Cherry Red 2018
Marrying KC airiness to VDGG eeriness, art-rock legends deliver luminescent delight.
Here’s an album to defy whatever expectations the listener may have: with the two Davids’ readiness to venture to the edge of delirium, their limit of artistic compromise is set only by ensemble interplay, yet Cross and Jackson were lucky to exist in collectives that knew no creative boundaries. Instead, those bands knew the value of good pun, and now the two men bearing a logo with a couple of bowler hats on found common ground at the gates of dawn, after their joint ventures on-stage facilitated a beautiful friendship and the appearance of this fine record.
A lot of works which strive to mine a similar vein tend to be cerebral, yet these veterans, without letting their intellectual guard down, fill “Another Day” with a different light to allow their fusion flow free until the finale of “Time Gentlemen, Please” brings many a portent home. It’s not an easy, while scenic, route, though. The artists’ skewed manifesto is postulated in “Bushido” whose delicate dialogue of violin and flute feels pregnant with promise and suggestive at the same time, yet the riff-driven “Last Ride” should shatter such a bucolic prospect to anxious smithereens to introduce a dervish dance in which serenity will be but a distant, yet ever-present vision.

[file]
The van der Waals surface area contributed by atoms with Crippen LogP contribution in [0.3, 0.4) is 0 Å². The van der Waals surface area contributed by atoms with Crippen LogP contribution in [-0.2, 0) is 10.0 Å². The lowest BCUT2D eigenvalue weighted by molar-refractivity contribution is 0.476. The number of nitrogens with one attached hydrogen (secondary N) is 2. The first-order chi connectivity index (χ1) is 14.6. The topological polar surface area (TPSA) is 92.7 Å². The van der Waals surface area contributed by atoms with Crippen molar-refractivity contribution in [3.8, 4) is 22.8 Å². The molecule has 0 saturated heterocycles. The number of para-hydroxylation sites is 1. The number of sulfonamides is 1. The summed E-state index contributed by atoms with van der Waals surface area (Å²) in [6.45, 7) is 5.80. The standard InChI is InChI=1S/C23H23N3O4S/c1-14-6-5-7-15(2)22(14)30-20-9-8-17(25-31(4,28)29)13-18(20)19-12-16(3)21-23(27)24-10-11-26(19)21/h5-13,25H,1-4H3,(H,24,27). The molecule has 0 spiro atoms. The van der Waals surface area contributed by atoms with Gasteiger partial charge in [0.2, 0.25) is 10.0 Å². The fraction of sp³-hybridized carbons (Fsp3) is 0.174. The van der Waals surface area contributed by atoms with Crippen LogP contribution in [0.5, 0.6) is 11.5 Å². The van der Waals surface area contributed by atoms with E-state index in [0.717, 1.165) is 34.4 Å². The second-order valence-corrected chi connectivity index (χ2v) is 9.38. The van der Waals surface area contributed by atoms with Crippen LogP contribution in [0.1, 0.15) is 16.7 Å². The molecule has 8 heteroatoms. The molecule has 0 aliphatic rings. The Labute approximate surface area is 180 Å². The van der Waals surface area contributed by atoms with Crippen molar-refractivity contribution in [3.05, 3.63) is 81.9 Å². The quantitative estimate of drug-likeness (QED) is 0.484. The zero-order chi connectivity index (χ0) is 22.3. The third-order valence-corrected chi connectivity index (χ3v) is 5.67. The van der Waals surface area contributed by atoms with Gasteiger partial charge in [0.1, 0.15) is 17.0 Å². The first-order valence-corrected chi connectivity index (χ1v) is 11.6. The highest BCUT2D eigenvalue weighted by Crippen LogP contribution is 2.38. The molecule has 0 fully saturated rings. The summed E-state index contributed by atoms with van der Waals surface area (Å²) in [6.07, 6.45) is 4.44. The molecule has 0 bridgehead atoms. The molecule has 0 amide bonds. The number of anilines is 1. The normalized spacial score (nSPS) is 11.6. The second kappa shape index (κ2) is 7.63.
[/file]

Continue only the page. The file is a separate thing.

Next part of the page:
To set it, David and David engage in a gypsy waltz of “Predator” and unfold unison thinking before going off on a tangent and circling around unsuspecting ears to trap them in a crazy swirl where echoing snippets of a tune can creep up on you from any angle. Magnetic jazz behind “Going Nowhere” might seem to follow in the giant steps of “Love Supreme” – its mesmeric melody’s meter based around the number’s title – and the abstractness that helps “Trane To Kiev” chug forward must confirm this notion, as Craig Blundell’s military drums add detail to the chamber-like majesty of the track. But the perky, punky funk of “Breaking Bad” with sax and violin bouncing off Mick Paul’s bass sculpts an alternative sort of surprise, and the lyrical landscape of “Millennium Toll” is arresting despite incessant instrumental attack and triumphal push.
Whereas bold brass and adventurous strings vie for sweetly suspenseful emotional supremacy, which also instills the honeyed, albeit solemn, bolero-esque rapture of “Mr. Morose,” the epic romanticism of “Arrival” seamlessly stitches the ghosts of “Exiles” and “Pilgrims” into a single, singular even, tapestry – a penumbral canvas acquiring playfulness in “Come Again” as would befit any Second Advent. Because that’s what it is, experiment-wise, for the two prog veterans: hence the album’s title. This is why “Anthem For Another Day” elevates its translucent layers to spiritual heights – there’s celebration of life at the album’s heart. A latter-day milestone for the two gentlemen.